75 out of 100 –
ERGONOMICS:
80 out of 100 – very generic, but every display was useful.
SOUND SYSTEM:
50 out of 100
TRUNK/STORAGE:
70 out of 100
ECONOMY:
99 out of 100 – save that extra point for a Leaf or a Tesla.
HIGHWAY CRUISER:
60 out of 100 – unforgiving suspension on rough roads.
CITY COMMUTER:
70 out of 100
RECOMMEND TO RENT:
65 out of 100
RECOMMEND TO BUY:
55 out of 100 – beware of possible hybrid battery issues.  Prius has a proven (exceptions are out there of course) stellar track record of 200,000 mile+ battery packs.

624 points

 

2018 Chevy Equinox

14 different trim levels

Shouldn’t there be an Equinox for every taste and price point?

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Starting out at a little over $26,800 MSRP, it’s hard to ignore a comfortable 5 passenger SUV regardless of creature comforts or high tech gadgets.

We have various Equinox’s in FWD and AWD trims and this was a little above the bare $23,500 L trim.  This LT version starts at $3,300 more.  After perusing the Chevrolet website, the differences are minor with quite a big jump in cost.  I don’t think SiriusXM radio, HID headlights, deep tinted rear glass, roof mounted luggage carrier provisions(?), spare tire instead of inflating kit, and rear carpeted floormats warrant that price increase.

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Chevy did a good job of disguising near to basic LT version from the top tiered AWD Premier Diesel that stickers for over $7,000 more.  This pictured area left of the steering wheel is usually where carmakers stick optional overrides for traction control, adaptive cruise control, etc.  A refreshing change from the norm, this Equinox appears as if there’s no other trim choices available.

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The center console is very typical Chevrolet.  Electronic parking brake, small cubby for spare change, 6-speed automatic gear shifter, 2 standard sized cupholders, and a giant storage area under the center armrest that could easily swallow an iPad.  The “L” on the shifter is a little misleading.  That actually activates the sport shifter buttons on the top of the shifter, although it does default to 1st gear when at a stop.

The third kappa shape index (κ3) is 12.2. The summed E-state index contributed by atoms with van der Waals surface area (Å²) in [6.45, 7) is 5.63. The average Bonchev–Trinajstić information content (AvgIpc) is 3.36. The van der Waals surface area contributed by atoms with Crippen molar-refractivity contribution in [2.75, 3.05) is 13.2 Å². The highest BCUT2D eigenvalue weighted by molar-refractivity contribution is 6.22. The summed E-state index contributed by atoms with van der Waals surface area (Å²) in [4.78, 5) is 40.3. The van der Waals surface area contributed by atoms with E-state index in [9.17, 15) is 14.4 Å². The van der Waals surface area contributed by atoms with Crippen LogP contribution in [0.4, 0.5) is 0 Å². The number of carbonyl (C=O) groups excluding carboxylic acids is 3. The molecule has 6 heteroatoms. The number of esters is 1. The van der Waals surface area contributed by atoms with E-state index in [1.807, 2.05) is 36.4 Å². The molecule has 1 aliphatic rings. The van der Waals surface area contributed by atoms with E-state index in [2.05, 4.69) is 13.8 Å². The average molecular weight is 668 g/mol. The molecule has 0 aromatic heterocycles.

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I think it’d be challenging for anyone but a seasoned Chevrolet salesperson to differentiate between a Cruze, Malibu, Equinox, and Impala dashboard.  I’d like to consider myself as a car fanatic, but all the Chevy dash pics I’ve taken for this blog blend together now.  Most notably, this Equinox has no redline on the RPM gauge.

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As expected, the center stack is very sparse on this base “L” version.  There’s not an automatic climate control in here, but the fit and finish are such that it seems normal.  The fan delay from cranking the heater from off to high was unusually long even after it’s completely warmed up.

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The fuel door is the GM capless filler system found in most of GM cars, trucks and SUVs current lineup.  I’m still perplexed of the what seems to be an auxiliary port to the right and hope to find out soon.

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I was pleasantly surprised by the interior comfort, ride, and performance of the Equinox.  The power drivers seat was instantly comfortable with minimal adjustments even more so than the Cadillac XTS of last week, but at this price point, the passenger seat is manual.  This would be a good choice for 5 people on a lengthy road trip or a city tour due to ease of entry and departure from the cabin plus the cavernous cargo area.  Some of the interior materials felt really cheap, but quilted seats felt and the A/C vents looked better than expected, respectively.

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The back seat was also sparse in creature comforts.  There was a power outlet and 2 A/C vents, but that was it.

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The rear cargo area is huge, but not quite big enough for a 3rd row seat.  The cargo capacity is nearly 30 cubic feet with the seats up and 63 1/2 cubic feet with the rear seats folded down.  The right side wheel well cover was very cheap plastic only comparable to an early 80’s station wagon.